A Double Layered Approach to Optimizing Your Content for Search Engines

by September 20, 2018 0 comments

Authored by: Rohan Ayyar, Regional Marketing Manager India, SEMrush 

‘Content marketing’ is a term that grew, evolved and became central to digital marketing on the back of Search Engine Optimization (SEO).

Now, you might think that is a tall claim because brands have used content for ages – in print, websites, blogs and even ad copy. However, with the all-pervasiveness of search engines – 90% of customer journeys on the internet begin with a search and search influences 75% of all purchases – it’s imperative for brands to find what works to increase their visibility on this channel and do more of it.

Google has repeatedly said that having great content that helps users is fundamental to succeeding in your SEO efforts.

Replace Keyword Research with Intent Research

Most companies still create content for the sake of content. Very often, the culprits are the SEO agency they hire or even their in-house marketing leads. For some reason, they refuse to expand their brand messaging beyond trying to sell their product. The first step towards putting in place a long-term content strategy is to accept the fact that customers do not want to be sold to. They go to Google to search for information – NOT to be told how great your company is!

This means not scattering keywords all across your page titles, headlines, subheadings, blog posts or product descriptions. That sort of stuff worked 10 or 15 years ago, but “experienced” SEOs are still stuck with the mindset that there is a “formula” to get your content right.

Google, however, has evolved from matching “queries” to matching “intent”. If you want to do the same with your content, you need to go from keyword research to intent research. Traditionally, SEO fed industry terms with purchase intent – such as “buy shoes” or “cheap flights Ahmedabad-Mumbai” – into their keyword tools and pulled up a list with close variants. They then stuffed these keywords into their landing pages and tried to build links to them. Recipe for disaster!

A simple example of how intent differs from just keywords can be given by terms like “apple” – if someone googles “apple”, how do you know if they’re looking for a fruit or a mobile phone? For this, you need to conduct research into the conversations your customers are having, the platforms your competitors are active on, the news and updates that industry publications are writing about, and so on.

You don’t need an army of market researchers here; a tool like SEMrush’s Topic Research will help you find terms related to your primary keyword, including what people are googling, semantic terms of articles on the subject, headlines that are capturing attention, etc. and present them in the form of topical cards or mind maps to help you decide what areas you’ll focus on next.

Get the Format Right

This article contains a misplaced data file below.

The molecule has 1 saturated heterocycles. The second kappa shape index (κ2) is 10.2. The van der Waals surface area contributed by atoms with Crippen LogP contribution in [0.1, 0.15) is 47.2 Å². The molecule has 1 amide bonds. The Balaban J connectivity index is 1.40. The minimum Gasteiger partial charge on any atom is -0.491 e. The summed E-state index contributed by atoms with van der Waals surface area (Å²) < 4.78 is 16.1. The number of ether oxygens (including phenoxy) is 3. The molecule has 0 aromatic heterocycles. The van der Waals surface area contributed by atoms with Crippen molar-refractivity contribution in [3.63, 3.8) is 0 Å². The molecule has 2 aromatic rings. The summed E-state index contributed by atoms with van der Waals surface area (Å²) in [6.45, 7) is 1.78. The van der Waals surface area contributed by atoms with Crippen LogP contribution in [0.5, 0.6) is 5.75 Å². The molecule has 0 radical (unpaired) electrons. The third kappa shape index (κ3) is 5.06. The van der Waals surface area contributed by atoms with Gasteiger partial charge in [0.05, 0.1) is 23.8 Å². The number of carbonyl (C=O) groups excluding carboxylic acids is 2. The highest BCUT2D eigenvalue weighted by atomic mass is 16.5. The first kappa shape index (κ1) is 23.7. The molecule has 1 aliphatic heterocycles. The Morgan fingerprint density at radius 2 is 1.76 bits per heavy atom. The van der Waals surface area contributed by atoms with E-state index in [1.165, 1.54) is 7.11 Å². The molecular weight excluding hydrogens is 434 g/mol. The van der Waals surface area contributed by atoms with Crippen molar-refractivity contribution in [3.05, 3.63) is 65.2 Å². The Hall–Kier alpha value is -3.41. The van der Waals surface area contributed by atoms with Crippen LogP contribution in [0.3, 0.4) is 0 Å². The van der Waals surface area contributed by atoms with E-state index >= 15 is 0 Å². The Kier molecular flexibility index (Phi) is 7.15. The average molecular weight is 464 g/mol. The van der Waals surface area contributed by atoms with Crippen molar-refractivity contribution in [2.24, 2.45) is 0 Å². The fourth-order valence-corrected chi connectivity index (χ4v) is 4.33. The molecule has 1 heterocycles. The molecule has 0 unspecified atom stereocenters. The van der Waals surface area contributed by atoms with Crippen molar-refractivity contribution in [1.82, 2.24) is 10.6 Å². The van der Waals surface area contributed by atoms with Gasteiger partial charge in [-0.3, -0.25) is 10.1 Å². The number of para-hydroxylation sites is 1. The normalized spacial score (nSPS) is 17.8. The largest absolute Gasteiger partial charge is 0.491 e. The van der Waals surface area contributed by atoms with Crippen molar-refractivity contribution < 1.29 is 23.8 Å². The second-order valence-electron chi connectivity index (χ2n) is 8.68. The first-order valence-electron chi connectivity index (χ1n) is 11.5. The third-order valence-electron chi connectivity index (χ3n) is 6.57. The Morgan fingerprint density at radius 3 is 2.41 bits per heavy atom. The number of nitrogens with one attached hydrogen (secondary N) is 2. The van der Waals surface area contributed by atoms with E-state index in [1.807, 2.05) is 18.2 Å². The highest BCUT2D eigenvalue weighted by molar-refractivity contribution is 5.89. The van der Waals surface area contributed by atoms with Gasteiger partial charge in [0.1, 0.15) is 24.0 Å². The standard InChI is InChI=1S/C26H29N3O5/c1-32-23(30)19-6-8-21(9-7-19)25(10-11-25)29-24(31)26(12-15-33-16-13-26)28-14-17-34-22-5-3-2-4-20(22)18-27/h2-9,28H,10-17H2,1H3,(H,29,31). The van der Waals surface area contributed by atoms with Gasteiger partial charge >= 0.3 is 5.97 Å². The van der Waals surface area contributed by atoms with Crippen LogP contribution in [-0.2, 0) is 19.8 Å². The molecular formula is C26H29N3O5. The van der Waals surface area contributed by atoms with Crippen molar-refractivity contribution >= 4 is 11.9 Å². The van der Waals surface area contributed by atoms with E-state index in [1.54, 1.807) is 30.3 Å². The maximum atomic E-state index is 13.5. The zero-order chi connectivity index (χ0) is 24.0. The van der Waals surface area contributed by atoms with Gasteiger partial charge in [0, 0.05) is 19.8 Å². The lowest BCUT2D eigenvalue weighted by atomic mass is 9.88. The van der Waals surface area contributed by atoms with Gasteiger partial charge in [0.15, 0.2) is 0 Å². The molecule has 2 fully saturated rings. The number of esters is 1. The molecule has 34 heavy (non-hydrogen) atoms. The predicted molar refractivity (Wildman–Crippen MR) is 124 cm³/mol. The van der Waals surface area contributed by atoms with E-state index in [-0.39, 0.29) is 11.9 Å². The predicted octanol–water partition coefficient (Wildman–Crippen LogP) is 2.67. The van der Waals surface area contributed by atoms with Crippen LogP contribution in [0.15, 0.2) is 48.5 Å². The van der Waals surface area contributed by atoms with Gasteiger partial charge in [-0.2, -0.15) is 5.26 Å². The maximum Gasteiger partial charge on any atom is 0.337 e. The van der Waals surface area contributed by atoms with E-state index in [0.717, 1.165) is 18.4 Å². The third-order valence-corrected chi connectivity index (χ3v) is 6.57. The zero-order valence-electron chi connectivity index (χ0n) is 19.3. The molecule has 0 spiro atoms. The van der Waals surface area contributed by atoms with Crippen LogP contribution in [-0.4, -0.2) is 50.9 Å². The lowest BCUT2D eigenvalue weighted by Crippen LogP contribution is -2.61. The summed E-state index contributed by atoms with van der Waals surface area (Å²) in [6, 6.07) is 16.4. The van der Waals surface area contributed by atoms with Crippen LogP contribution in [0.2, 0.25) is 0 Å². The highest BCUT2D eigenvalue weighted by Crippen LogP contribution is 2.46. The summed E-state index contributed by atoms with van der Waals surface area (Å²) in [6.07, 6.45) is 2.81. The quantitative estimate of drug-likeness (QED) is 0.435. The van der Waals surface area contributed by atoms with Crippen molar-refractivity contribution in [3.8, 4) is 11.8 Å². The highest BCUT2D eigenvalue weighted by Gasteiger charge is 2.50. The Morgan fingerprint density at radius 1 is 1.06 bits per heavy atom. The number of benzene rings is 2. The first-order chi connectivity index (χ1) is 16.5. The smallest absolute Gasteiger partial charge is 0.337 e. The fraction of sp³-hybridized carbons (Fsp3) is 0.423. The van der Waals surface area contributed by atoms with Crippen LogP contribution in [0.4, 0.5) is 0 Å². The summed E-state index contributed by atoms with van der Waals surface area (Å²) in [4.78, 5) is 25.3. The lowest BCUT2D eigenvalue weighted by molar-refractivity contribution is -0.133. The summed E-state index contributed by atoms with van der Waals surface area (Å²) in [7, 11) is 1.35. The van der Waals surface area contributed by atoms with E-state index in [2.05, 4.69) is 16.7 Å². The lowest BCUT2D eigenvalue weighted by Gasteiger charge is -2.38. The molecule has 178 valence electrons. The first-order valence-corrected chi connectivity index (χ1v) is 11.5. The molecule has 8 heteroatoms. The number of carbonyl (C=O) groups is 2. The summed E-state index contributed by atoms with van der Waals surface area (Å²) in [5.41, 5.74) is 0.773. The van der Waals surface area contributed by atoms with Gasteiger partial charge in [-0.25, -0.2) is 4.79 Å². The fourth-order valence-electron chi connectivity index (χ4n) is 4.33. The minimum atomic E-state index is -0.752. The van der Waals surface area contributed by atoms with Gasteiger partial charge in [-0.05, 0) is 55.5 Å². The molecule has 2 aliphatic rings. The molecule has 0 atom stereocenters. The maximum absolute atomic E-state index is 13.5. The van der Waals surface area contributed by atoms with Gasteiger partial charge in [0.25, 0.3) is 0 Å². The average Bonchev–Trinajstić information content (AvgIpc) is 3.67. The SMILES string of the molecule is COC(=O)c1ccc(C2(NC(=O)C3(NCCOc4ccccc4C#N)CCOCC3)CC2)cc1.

When users click through from Google search to your site, it implies you probably match their intent and have succeeded in piquing their interest. However, once you bring visitors in, you need to figure out how to hold their attention. Think about what will make them read your content, rouse their opinions, induce them to comment, or share on their networks.

How do you know for sure whether your content indeed matches the user’s intent? By the amount of engagement and interaction it gets! In order to maximize engagement, your content has to

  • Make your expertise on the subject clear in order to elicit trust
  • Be easy-to-understand and structured in simple language
  • Educate readers or viewers on a topic
  • Entertain them to a certain extent
  • Point to actionable next steps

All this cannot always be achieved simply by writing long blocks of text. Visuals play a crucial role in how content is consumed these days. Blog posts, graphics, pop up boxes, on-page elements like CTAs, all need to be structured and spaced optimally in an aesthetic layout in order to maximize interactions, reactions and conversions from your audience.

Depending on the platform where you’re publishing and promoting your content, it could be structured as an article, a short update, a slide show, an infographic, a list or a video. Or it could be a mix of one or more of these. For example, a blog post might be ideal for providing a checklist for doing on-site SEO, a social media post is ideal for announcing a seasonal contest, whereas a video is essential for demonstrating a set of exercises that help you build six-pack abs.

Google displays a mix of web pages with content in all these formats in its search results, in an effort to give searcher’s choice in the type of content they’d like to consume, and improve their user experience in the process.

Over to You

If you want to make every piece of content that you put out there count, you need to begin at the ideation stage. Think about the purpose of your content, the problem that it will solve. Make it speak to your audience, not to your peers (or the search bots, for that matter).

Google is constantly optimizing its search results for users’ wants and likes, so there’s no need for you to go overboard in optimizing for Google. Chase your users’ needs and preferences instead, and the search engines are sure to join you in the hunt!

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